In The Dark, Underground (Emotional Transit Planning)

Post by Steven Dale

I’m fond of subways, but I don’t like riding them. They’re fast and efficient and they make a statement. They’re also ridiculously expensive. But that’s not the point. The point is this:

What is the psychological impact of traveling to and from work every day underground, in the dark?

In my own life, if I have the chance to stay above ground instead of using the subway, I do so. I’d rather look at the world passing me by even if it means a few minutes longer commute. It’s more pleasant and that’s important. It makes me feel good to see the sun, people and buildings rather than simply the armpit of some guy in front of me.

In Toronto, when the subway bursts out from underground for a precious few minutes on the Bloor Street Viaduct you can feel a certain relief within the subway which only collapses back on itself the moment it plunges back underground.

So again, what is the psychological impact of commuting underground? I know of no study that asks that question and I doubt our current transit planning regimes would even consider it remotely important. But shouldn’t they? Shouldn’t it be important?

Economists are quickly learning a similar thing. A new branch of the discipline called Behavioral Economics is teaching policy-makers that humans make most economic decisions based on emotion and psychology not the cold, hard reality of logic and rationalism that standard economics takes for granted.

Shouldn’t the way transit makes you feel factor into your equations and models? Wouldn’t more people ride your transit lines if they actually enjoyed it? How about it?

Emotional Transit Planning anyone?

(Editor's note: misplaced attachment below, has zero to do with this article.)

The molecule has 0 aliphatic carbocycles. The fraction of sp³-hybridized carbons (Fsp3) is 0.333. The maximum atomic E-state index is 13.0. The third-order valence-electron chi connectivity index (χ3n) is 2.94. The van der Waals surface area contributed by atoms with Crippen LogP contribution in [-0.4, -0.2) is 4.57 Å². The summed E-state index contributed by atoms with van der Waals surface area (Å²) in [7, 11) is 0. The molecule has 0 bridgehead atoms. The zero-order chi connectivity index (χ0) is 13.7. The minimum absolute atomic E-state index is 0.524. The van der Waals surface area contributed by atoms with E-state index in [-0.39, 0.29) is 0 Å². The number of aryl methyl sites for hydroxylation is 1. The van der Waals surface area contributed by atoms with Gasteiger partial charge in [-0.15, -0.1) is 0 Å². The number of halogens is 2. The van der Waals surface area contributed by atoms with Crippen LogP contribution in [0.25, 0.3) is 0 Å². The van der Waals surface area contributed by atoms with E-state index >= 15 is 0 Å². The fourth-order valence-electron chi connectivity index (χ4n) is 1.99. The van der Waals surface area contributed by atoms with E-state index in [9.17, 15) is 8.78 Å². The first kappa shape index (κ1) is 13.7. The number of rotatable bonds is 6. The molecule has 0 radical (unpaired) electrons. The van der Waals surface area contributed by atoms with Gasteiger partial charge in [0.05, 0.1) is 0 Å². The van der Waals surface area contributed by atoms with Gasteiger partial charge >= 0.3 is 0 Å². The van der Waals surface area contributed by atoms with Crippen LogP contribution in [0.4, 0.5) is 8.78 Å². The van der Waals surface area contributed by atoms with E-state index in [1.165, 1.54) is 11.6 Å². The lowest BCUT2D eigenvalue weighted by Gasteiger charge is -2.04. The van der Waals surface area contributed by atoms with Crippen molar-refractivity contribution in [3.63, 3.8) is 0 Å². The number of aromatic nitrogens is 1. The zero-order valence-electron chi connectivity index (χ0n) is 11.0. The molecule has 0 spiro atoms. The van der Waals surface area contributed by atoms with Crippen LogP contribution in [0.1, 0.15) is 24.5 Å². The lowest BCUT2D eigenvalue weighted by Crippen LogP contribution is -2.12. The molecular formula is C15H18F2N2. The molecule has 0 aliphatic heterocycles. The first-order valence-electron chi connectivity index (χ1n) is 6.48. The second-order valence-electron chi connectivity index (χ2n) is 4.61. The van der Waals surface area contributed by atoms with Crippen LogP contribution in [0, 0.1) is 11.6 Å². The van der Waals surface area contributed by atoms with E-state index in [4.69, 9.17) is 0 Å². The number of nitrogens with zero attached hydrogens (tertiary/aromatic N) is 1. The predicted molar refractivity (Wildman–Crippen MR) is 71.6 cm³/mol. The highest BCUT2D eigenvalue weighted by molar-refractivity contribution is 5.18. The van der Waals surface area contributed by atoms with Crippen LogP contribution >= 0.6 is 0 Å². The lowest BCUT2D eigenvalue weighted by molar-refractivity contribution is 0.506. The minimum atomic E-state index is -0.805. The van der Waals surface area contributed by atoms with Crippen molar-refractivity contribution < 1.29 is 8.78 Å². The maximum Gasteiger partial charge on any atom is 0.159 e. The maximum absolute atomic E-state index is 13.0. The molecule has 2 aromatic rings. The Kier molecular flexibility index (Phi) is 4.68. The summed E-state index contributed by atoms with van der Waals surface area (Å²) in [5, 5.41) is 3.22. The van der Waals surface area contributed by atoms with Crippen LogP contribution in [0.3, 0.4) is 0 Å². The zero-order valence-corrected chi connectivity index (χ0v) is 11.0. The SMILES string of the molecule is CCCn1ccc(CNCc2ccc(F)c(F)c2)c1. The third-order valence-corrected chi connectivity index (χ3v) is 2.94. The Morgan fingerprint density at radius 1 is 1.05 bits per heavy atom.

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  1. What I figured out during my time as a commuter of our metro system (underground in the very city and overground in the urban areas) : Going day by day the same track up and down it somehow gets annoying to have the almost same views and it is more a privilege to travel fast than it is to travel overground with views. If it's not sunlight and environment what you can see then it is the other commuters or your book or magazine. If there is nothing to see through the windows you may even get the chance to switch off mentally for a bit - which I consider as a rare moment in our time. Right now I live in the city center and I can do almost everything by bike or by feet and sometimes I have to use the tram. But visiting London for instance it is a bit different - which supports the idea of Steven. I do love to travel by the underground - it's a strange feeling to use it. Those small tubes and the many different people in it - but maybe not in a daily routine. Now the turn: using the buses (going overground) you get to know the city better. Feeling more connected to life in opposition to just function on a daily basis. Of course it takes ages to reach your destination. As a tourist in London I'm willing to pay the price - different than in the city I'm living right now. Well, in Hong Kong you will find screens in the tunnel in front of your window which play short clips. Probably more caused by financial aspects than an act of humanity. All in all: I don't think going underground is so wrong/terrible/uninspiring at all - but I do see the advantages of going overground. I believe nobody would be against the idea of using the same advantages of an underground transportation system and actually enjoying the ride at the same time. @Steven: I don't think more people would ride our transit lines if they actually enjoyed it. But I do think the influence our transit lines have on us should get an improvement. Just check this out. A video of a little but somehow real big improvement: http://www.youtube.com/watch?v=jedd2FiZTqM About the psychological impact of a not well planned building there is a term for it in architecture. Sick building syndrome. http://en.wikipedia.org/wiki/Sick_building_syndrome To optimize quality of work and life someone has to make sure the surroundings are optimized first. I so believe emotional transit,urban and building planning is a development our society has to go through. It is a form of lifestyle which just sweetens your life - makes it a little more colourful, a little more intuitive, a little more friendly.